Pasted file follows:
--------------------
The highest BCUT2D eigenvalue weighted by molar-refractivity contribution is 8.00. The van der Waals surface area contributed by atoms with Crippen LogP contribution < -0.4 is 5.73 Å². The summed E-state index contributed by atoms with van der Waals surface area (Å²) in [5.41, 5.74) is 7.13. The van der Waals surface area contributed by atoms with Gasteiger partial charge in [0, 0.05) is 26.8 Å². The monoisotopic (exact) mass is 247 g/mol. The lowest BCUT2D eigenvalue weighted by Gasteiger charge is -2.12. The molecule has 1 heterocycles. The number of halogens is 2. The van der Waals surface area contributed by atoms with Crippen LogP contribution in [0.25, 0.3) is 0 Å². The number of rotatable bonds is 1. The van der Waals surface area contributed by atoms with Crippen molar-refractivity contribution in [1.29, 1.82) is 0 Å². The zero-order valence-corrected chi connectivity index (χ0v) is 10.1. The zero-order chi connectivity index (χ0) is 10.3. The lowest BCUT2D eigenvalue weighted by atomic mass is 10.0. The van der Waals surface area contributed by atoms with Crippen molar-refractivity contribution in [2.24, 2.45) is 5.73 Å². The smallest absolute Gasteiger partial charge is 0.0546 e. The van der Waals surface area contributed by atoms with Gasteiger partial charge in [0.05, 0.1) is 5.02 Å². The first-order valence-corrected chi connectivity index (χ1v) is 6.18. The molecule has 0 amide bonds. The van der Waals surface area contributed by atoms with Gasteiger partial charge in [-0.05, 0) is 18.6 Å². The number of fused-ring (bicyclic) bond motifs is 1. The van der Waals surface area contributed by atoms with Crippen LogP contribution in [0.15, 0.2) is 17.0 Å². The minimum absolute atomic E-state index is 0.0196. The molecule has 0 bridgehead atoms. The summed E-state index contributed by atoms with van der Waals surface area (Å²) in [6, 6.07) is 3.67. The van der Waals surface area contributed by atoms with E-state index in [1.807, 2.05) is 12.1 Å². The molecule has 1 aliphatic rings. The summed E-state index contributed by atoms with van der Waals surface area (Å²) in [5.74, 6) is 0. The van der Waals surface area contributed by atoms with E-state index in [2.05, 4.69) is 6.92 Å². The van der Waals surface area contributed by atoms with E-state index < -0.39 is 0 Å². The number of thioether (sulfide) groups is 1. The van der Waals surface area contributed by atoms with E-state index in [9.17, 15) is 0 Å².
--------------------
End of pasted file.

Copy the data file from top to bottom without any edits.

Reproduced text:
The highest BCUT2D eigenvalue weighted by molar-refractivity contribution is 8.00. The van der Waals surface area contributed by atoms with Crippen LogP contribution < -0.4 is 5.73 Å². The summed E-state index contributed by atoms with van der Waals surface area (Å²) in [5.41, 5.74) is 7.13. The van der Waals surface area contributed by atoms with Gasteiger partial charge in [0, 0.05) is 26.8 Å². The monoisotopic (exact) mass is 247 g/mol. The lowest BCUT2D eigenvalue weighted by Gasteiger charge is -2.12. The molecule has 1 heterocycles. The number of halogens is 2. The van der Waals surface area contributed by atoms with Crippen LogP contribution in [0.25, 0.3) is 0 Å². The number of rotatable bonds is 1. The van der Waals surface area contributed by atoms with Crippen molar-refractivity contribution in [1.29, 1.82) is 0 Å². The zero-order valence-corrected chi connectivity index (χ0v) is 10.1. The zero-order chi connectivity index (χ0) is 10.3. The lowest BCUT2D eigenvalue weighted by atomic mass is 10.0. The van der Waals surface area contributed by atoms with Crippen molar-refractivity contribution in [2.24, 2.45) is 5.73 Å². The smallest absolute Gasteiger partial charge is 0.0546 e. The van der Waals surface area contributed by atoms with Gasteiger partial charge in [0.05, 0.1) is 5.02 Å². The first-order valence-corrected chi connectivity index (χ1v) is 6.18. The molecule has 0 amide bonds. The van der Waals surface area contributed by atoms with Gasteiger partial charge in [-0.05, 0) is 18.6 Å². The number of fused-ring (bicyclic) bond motifs is 1. The van der Waals surface area contributed by atoms with Crippen LogP contribution in [0.15, 0.2) is 17.0 Å². The minimum absolute atomic E-state index is 0.0196. The molecule has 0 bridgehead atoms. The summed E-state index contributed by atoms with van der Waals surface area (Å²) in [6, 6.07) is 3.67. The van der Waals surface area contributed by atoms with E-state index in [1.807, 2.05) is 12.1 Å². The molecule has 1 aliphatic rings. The summed E-state index contributed by atoms with van der Waals surface area (Å²) in [5.74, 6) is 0. The van der Waals surface area contributed by atoms with E-state index in [2.05, 4.69) is 6.92 Å². The van der Waals surface area contributed by atoms with E-state index < -0.39 is 0 Å². The number of thioether (sulfide) groups is 1. The van der Waals surface area contributed by atoms with E-state index in [9.17, 15) is 0 Å².